Two bills sponsored by Senate Health Committee Chairman Joseph F. Vitale and Senator Nilsa Cruz-Perez that would repeal the family cap and increase the amount of benefits under the Work First New Jersey program aimed to help low-income families, were approved today by the full Senate.
“In many cases, our state assistance programs are the only financial relief that many economically disadvantaged families can count on and limiting their benefits even as the household has grown is simply irresponsible. Our duty as lawmakers is to provide our low-income families with the help they need, regardless of the number of members in a home, so they can get ahead,” said Senator Vitale.
The first bill, S-3315, would increase the amount of cash assistance for families participating in the Work First New Jersey Temporary Assistance to Needy Families program (WFNJ/TANF). The amount would be $466 a month in Fiscal Year 2018, $509 in 2019, and $551 in 2020. For FY2021 and each year thereafter, the maximum benefit would be adjusted annually according to the cost of living adjustment applied under the federal Social Security program.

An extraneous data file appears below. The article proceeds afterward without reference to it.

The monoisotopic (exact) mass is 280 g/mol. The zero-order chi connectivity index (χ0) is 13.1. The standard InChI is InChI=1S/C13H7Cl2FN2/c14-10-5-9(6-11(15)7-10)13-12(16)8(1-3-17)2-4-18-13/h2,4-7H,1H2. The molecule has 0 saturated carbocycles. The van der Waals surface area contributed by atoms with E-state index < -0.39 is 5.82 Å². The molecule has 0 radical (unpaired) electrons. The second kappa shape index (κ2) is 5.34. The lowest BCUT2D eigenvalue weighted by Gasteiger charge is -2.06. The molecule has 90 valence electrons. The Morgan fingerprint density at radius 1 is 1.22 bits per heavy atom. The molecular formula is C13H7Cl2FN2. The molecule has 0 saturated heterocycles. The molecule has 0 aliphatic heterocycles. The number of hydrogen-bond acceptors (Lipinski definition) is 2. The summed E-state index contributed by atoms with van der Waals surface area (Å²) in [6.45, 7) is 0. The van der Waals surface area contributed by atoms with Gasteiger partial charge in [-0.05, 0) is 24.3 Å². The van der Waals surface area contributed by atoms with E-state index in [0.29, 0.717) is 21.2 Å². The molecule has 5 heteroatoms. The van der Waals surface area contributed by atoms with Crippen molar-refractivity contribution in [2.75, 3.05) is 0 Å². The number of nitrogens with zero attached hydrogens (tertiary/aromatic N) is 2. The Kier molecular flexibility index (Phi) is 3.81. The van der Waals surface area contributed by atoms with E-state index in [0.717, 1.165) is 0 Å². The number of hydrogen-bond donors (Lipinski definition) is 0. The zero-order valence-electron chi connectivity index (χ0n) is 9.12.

The WFNJ/TANF program provides cash and other assistance to low-income families with dependent children to alleviate economic hardships and to be able to provide families with the assistance they need to enable them with basic needs.
The second bill, S-3316, would repeal the family cap in the Work First New Jersey (WFNJ/TANF) program which prohibits a household from gaining additional cash assistance benefits as a result of the birth of a child. Currently, the law prevents an increase in the amount of a cash assistance grant if a child is born unless the child is born 10 months after applying for benefits or the birth is a result of rape or incest. The law also has certain exceptions for families with a working parent and for children born to minors. This bill would eliminate the family cap in order to extend assistance to more families in need.
“The current law is not in keeping with the values we hold dear in this country. The change to the legislation to include a growing family is both humane and the right thing to do,” said Senator Cruz-Perez (D-Camden). “We cannot continue to punish children for actions outside of their control.”
New Jersey Policy Perspective reported recently that the state has seen an alarming increase of children living in poverty since the Great Recession. It further reports that since the family cap’s implementation in 1992, over 20,000 children in New Jersey have been denied assistance, which in turn creates enormous stress and greater hardship for these families.
According to the Welfare Rules Database from the Urban Institute, and NCSL legislative summaries, at least 19 states currently have a family cap policy and an additional two states have a flat cash assistance grant regardless of family size.
Both bills were approved by the full Senate. S-3315 was approved with a vote of 26-14 and S-3316 with a vote of 22-14. It now heads to the Governor for consideration.